Siew Loon Ooi, a graduate student in Boeke's lab, tested a repair process that fixes DNA that has breaks in both strands. Normally a matching set of two strands, DNA may be irreparably damaged if both strands break in the same area. By adding what would seem to be "broken" DNA to the yeast, the scientists tested the mutants' abilities to fix these breaks.

In the experiments, strains died if their missing gene was required for repairing these breaks, and their barcodes then were absent from the analyzed microarray. In addition to identifying genes already tied to this type of DNA repair, Ooi found that a new gene, called NEJ1, also is crucial in the process. Two other groups have also reported finding NEJ1's function by using other methods.

The method identifies genes crucial in a given process, but detailed examination of those genes and their mutants is needed to figure out exactly how the genes work, notes Boeke. He, Shoemaker and Ooi authored the paper.
-end-
On the Web: http://www.sciencemag.org

Media Contact: Joanna Downer (410) 614-5105
Email: jdowner1@jhmi.edu

Johns Hopkins Medical Institutions' news releases are available on an EMBARGOED basis on EurekAlert at http://www.eurekalert.org, Newswise at http://www.newswise.com and from the Office of Communications and Public Affairs' direct e-mail news release service. To enroll, call 410-955-4288 or send e-mail to bsimpkins@jhmi.edu.

On a POST-EMBARGOED basis find them at http://www.hopkinsmedicine.org and Quadnet at http://www.quad-net.com

Johns Hopkins Medicine

Related Immune System Articles from Brightsurf:

How the immune system remembers viruses
For a person to acquire immunity to a disease, T cells must develop into memory cells after contact with the pathogen.

How does the immune system develop in the first days of life?
Researchers highlight the anti-inflammatory response taking place after birth and designed to shield the newborn from infection.

Memory training for the immune system
The immune system will memorize the pathogen after an infection and can therefore react promptly after reinfection with the same pathogen.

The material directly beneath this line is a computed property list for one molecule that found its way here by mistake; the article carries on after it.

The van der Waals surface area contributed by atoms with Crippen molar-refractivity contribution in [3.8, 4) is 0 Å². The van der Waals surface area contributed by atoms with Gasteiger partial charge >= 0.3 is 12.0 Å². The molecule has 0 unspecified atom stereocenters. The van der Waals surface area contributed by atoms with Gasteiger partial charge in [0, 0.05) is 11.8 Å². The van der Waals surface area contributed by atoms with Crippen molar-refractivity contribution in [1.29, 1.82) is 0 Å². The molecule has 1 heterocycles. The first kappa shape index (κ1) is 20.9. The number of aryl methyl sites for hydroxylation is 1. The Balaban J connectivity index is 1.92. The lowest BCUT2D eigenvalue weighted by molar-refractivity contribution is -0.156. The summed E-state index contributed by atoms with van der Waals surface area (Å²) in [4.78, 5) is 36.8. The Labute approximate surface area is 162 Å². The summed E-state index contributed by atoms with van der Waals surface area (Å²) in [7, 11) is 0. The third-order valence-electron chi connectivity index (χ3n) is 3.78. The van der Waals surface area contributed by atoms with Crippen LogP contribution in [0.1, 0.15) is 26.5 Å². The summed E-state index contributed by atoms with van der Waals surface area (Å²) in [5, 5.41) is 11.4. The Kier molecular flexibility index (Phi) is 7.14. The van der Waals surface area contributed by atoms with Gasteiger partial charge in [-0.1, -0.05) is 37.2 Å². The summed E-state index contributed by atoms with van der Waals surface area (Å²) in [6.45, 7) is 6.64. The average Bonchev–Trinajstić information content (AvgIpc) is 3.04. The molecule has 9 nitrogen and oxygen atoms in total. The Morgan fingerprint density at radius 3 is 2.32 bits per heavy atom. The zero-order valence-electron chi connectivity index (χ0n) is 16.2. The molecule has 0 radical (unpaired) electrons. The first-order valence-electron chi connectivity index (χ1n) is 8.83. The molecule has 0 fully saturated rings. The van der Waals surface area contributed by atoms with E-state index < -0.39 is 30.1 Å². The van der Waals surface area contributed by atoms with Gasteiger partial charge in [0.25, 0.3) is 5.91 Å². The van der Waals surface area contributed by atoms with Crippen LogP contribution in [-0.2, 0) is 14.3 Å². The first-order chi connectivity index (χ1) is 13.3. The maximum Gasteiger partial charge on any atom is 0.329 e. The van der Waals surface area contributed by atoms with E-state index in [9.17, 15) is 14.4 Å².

Immune system may have another job -- combatting depression
An inflammatory autoimmune response within the central nervous system similar to one linked to neurodegenerative diseases such as multiple sclerosis (MS) has also been found in the spinal fluid of healthy people, according to a new Yale-led study comparing immune system cells in the spinal fluid of MS patients and healthy subjects.

COVID-19: Immune system derails
Contrary to what has been generally assumed so far, a severe course of COVID-19 does not solely result in a strong immune reaction - rather, the immune response is caught in a continuous loop of activation and inhibition.

Immune cell steroids help tumours suppress the immune system, offering new drug targets
Tumours found to evade the immune system by telling immune cells to produce immunosuppressive steroids.

Immune system -- Knocked off balance
Instead of protecting us, the immune system can sometimes go awry, as in the case of autoimmune diseases and allergies.

Too much salt weakens the immune system
A high-salt diet is not only bad for one's blood pressure, but also for the immune system.

Parkinson's and the immune system
Mutations in the Parkin gene are a common cause of hereditary forms of Parkinson's disease.

How an immune system regulator shifts the balance of immune cells
Researchers have provided new insight on the role of cyclic AMP (cAMP) in regulating the immune response.

Read More: Immune System News and Immune System Current Events
Brightsurf.com is a participant in the Amazon Services LLC Associates Program, an affiliate advertising program designed to provide a means for sites to earn advertising fees by advertising and linking to Amazon.com.